Rosita Worl is President of the Sealaska Heritage Institute in Juneau, Alaska.

Hunters, Carvers & Collectors: The Chauncey C. Nash Collection of Inuit Art
Maija M. Lutz. 11/12/2012. Hunters, Carvers & Collectors: The Chauncey C. Nash Collection of Inuit Art, Pp. 128. Cambridge, Massachusetts: Peabody Museum Press. BUY THIS BOOKAbstract
In the late 1950s, Chauncey C. Nash started collecting Inuit carvings just as the art of printmaking was being introduced in Kinngait (Cape Dorset), an Inuit community on Baffin Island in the Canadian territory of Nunavut. Nash donated some 300 prints and sculptures to Harvard’s Peabody Museum—one of the oldest collections of early modern Inuit art. The Peabody collection includes not only early Inuit sculpture but also many of the earliest prints on paper made by the women and men who helped propel Inuit art onto the world stage.

Author Maija M. Lutz draws from ethnology, archaeology, art history, and cultural studies to tell the story of a little-known collection that represents one of the most vibrant and experimental periods in the development of contemporary Inuit art. Lavishly illustrated, Hunters, Carvers, and Collectors presents numerous never-before-published gems, including carvings by the artists John Kavik, Johnniebo Ashevak, and Peter Qumalu POV Assappa. This latest contribution to the award-winning Peabody Museum Collections Series fills an important gap in the literature of Native American art.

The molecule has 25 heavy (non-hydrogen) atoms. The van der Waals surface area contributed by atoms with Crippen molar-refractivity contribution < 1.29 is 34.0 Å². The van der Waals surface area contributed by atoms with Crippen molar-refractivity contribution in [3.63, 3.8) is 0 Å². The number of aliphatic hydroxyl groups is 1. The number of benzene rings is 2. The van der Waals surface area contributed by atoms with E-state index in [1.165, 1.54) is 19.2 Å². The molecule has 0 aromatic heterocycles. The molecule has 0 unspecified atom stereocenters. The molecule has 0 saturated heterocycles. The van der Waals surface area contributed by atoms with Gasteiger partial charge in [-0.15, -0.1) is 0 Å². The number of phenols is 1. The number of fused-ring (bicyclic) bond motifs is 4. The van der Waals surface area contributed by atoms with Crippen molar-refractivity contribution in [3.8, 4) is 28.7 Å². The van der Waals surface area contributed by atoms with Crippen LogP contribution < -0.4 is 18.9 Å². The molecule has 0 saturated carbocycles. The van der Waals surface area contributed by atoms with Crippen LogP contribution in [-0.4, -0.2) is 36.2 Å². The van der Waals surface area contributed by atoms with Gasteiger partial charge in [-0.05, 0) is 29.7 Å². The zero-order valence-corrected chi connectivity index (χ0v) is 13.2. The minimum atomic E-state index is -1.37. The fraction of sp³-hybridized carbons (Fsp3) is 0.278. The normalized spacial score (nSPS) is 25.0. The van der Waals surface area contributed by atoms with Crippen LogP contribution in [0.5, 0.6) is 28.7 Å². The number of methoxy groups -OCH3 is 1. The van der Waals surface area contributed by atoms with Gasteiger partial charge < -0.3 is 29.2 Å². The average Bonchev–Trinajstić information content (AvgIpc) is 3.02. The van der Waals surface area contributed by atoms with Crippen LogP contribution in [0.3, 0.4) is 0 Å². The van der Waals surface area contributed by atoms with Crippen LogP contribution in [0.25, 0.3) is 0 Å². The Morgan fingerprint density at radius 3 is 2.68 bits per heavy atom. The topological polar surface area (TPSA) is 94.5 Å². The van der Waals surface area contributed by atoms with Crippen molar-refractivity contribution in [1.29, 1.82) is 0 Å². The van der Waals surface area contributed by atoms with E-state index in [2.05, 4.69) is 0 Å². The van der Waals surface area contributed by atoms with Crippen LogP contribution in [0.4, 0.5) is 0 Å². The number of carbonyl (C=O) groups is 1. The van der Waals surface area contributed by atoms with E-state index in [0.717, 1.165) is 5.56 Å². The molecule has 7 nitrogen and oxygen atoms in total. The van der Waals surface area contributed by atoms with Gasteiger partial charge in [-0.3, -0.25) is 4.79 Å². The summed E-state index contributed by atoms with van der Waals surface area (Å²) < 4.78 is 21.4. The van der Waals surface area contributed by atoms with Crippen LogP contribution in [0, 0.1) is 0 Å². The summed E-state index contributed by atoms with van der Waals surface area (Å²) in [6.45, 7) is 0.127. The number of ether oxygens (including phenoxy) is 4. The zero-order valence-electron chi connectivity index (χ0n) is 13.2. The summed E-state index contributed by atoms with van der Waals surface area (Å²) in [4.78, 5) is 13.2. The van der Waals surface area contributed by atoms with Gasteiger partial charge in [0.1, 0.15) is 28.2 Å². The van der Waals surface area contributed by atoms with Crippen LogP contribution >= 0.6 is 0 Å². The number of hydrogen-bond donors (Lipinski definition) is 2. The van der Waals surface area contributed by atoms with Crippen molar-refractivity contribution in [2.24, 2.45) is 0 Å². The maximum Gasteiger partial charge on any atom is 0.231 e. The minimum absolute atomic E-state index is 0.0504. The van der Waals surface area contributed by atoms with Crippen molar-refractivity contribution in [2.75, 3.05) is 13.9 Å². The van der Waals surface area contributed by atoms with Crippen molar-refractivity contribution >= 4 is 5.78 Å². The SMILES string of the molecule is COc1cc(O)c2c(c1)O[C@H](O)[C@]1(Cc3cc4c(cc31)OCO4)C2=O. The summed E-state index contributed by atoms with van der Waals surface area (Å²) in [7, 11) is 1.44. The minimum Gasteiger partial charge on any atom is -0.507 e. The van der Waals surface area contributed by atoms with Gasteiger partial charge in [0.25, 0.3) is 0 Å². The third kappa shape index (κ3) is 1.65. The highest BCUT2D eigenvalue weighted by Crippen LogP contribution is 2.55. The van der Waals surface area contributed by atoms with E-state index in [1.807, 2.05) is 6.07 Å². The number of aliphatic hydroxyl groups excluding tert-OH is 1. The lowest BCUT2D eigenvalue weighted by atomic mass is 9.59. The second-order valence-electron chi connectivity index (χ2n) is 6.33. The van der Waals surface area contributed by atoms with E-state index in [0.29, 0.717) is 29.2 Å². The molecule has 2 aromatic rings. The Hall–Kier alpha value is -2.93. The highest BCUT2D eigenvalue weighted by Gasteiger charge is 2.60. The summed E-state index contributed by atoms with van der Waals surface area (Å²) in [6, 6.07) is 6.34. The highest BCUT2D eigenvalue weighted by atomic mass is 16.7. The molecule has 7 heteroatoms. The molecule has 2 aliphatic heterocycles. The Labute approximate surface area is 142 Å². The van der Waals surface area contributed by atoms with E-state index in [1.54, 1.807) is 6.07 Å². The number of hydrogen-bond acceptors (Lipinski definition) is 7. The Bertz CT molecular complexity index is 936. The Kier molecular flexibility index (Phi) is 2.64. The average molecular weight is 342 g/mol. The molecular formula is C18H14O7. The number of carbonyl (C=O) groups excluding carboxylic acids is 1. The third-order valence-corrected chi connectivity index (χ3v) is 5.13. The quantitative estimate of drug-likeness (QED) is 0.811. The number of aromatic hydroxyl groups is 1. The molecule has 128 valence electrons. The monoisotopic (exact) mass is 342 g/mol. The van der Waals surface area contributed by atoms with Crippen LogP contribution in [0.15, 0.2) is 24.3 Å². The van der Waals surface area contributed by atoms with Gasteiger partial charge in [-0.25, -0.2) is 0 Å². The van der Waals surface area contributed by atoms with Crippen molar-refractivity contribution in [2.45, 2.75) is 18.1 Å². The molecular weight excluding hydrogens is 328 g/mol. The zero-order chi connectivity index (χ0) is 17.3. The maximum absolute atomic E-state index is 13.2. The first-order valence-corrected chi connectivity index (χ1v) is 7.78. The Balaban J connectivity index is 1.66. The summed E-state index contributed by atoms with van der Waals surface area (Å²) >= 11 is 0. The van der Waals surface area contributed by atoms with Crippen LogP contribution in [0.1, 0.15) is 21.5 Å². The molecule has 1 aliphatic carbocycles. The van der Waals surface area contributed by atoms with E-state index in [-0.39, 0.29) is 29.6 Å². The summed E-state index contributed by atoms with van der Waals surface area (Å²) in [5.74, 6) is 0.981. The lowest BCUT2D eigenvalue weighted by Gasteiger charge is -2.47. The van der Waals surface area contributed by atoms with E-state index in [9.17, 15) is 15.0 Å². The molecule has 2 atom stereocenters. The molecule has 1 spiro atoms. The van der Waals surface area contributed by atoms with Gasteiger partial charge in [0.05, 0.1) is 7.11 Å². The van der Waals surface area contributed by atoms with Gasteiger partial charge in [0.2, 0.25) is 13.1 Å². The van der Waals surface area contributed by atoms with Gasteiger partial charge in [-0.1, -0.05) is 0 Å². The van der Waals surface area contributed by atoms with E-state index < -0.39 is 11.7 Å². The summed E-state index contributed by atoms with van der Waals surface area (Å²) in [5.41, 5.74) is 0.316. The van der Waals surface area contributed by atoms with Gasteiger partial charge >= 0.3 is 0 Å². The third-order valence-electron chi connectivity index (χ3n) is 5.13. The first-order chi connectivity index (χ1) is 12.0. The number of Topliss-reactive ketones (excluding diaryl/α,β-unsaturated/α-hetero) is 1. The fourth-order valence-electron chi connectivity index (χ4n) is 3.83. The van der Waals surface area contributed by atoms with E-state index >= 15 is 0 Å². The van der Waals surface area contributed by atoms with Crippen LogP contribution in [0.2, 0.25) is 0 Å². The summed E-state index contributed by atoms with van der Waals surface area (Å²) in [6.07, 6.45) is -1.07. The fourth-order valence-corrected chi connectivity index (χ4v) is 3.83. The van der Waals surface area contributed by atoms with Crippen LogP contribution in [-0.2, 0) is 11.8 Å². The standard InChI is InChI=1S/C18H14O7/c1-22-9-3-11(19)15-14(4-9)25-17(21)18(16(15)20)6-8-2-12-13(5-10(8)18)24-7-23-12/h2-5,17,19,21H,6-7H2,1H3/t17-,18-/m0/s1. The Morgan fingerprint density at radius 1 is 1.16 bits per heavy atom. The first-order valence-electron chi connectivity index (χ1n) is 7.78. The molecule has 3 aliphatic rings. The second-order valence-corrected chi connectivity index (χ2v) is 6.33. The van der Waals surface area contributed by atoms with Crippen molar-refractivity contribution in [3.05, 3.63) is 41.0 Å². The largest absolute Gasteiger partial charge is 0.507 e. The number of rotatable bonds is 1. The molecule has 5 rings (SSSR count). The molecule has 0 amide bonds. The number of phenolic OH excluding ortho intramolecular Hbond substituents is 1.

wendel white.

Wendel White Named 2021 Robert Gardner Fellow in Photography

June 8, 2021


The Peabody Museum of Archaeology & Ethnology, Harvard University, is pleased to announce the selection of the 2021 Robert Gardner Fellow in Photography. Following an international search, the Gardner Fellowship committee awarded the fellowship to photographer Wendel White. The fellowship provides a $50,000 stipend to begin or complete a proposed project followed by the publication of a book.... Read more about Wendel White Named 2021 Robert Gardner Fellow in Photography